- esophageal cancer
- stomach cancer
- gallbladder cancer
- gastrointestinal stromal tumors
- liver cancer
- pancreatic cancer
- colon cancer
- rectal cancer
- anal cancer
Causes and Risk Factors for Gastrointestinal CancerWe don't know the cause of many types of gastrointestinal cancer, but risk factors for gastrointestinal cancer vary among the different types. They include:
- excessive alcohol consumption
- increasing age
- diet high in animal fat
- diet containing high amounts of salted, cured, or poorly preserved foods
- chronic pancreatitis
Symptoms of Gastrointestinal CancerSymptoms of gastrointestinal cancer vary, depending on the type of cancer. Symptoms may include:
- abdominal pain, tenderness, or discomfort
change in bowel habits, such as frequency or consistency or shape
- rectal bleeding or blood in stool
- loss of appetite
- unintentional weight loss
Diagnosing GI CancerHow gastrointestinal cancer is diagnosed depends on what type of cancer is suspected. Lab tests, imaging tests, biopsies, and endoscopy are all methods of diagnosing many types of cancer.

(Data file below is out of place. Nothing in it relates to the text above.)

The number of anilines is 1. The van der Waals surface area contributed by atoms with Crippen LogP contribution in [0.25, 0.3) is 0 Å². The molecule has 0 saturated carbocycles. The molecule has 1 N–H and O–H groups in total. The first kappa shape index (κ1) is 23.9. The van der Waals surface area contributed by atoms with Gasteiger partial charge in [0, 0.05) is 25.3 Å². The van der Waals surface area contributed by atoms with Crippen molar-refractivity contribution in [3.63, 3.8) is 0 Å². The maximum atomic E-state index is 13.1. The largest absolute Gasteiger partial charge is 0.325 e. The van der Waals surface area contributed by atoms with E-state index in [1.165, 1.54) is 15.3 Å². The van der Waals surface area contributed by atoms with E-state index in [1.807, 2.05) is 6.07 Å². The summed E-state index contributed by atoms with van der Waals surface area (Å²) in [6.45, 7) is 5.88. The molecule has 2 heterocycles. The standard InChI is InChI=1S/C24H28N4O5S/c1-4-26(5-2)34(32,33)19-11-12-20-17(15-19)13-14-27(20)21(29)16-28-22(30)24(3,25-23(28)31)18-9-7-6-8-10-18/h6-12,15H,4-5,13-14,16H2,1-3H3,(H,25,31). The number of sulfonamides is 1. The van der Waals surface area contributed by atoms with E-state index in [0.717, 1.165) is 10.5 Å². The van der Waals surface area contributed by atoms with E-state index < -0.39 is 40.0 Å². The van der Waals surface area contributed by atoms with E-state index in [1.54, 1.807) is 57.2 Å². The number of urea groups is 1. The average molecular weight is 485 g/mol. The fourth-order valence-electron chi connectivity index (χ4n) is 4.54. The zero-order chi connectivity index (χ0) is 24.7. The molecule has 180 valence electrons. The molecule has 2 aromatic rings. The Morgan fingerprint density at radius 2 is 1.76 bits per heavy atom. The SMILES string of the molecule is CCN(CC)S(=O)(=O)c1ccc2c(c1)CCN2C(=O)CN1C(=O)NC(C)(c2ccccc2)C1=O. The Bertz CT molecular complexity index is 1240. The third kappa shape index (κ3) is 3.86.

Once cancer is confirmed, the stage of the cancer is then determined and a treatment plan is developed.
Gastrointestinal Cancer TreatmentTreatment for gastrointestinal cancer depends on the type of cancer, stage, and other general health factors. Common methods of treating gastrointestinal cancer include surgery (most commonly used) chemotherapy and radiation therapy.
Prevention of Gastrointestinal CancerEach type of GI cancer has its own risk factors that we may be able to avoid, reducing the likelihood of developing cancer. Because some types of gastrointestinal have common risk factors, there are some general lifestyle changes we can make to reduce our risk.
Since we know that tobacco is linked to some types of gastrointestinal cancer, avoiding both is one of our best prevention defenses. The health benefits of not smoking are numerous and are not limited to preventing gastrointestinal cancer. By avoiding smoking, you drastically reduce your risk of many other types of cancer and other diseases.
Colon cancer screening is beneficial at detecting precancerous changes in the large intestine and rectum. For adults who are at average risk of colon and rectal cancer, it is recommended to begin screening at age 50. Adults who are classified at higher risk may begin screening earlier at the recommendation of their doctor. Remember that even if you are not experiencing symptoms of colon or rectal cancer, you should always follow your doctor's screening recommendations.
Lastly, eating a well-balanced diet is advantageous for many reasons. A diet rich in fruits and vegetables, low in animal fats, with a low sodium intake may reduce your risk of some types of gastrointestinal cancer. Plus, eating a well-balanced diet can reduce obesity, a risk factor for many types of cancer.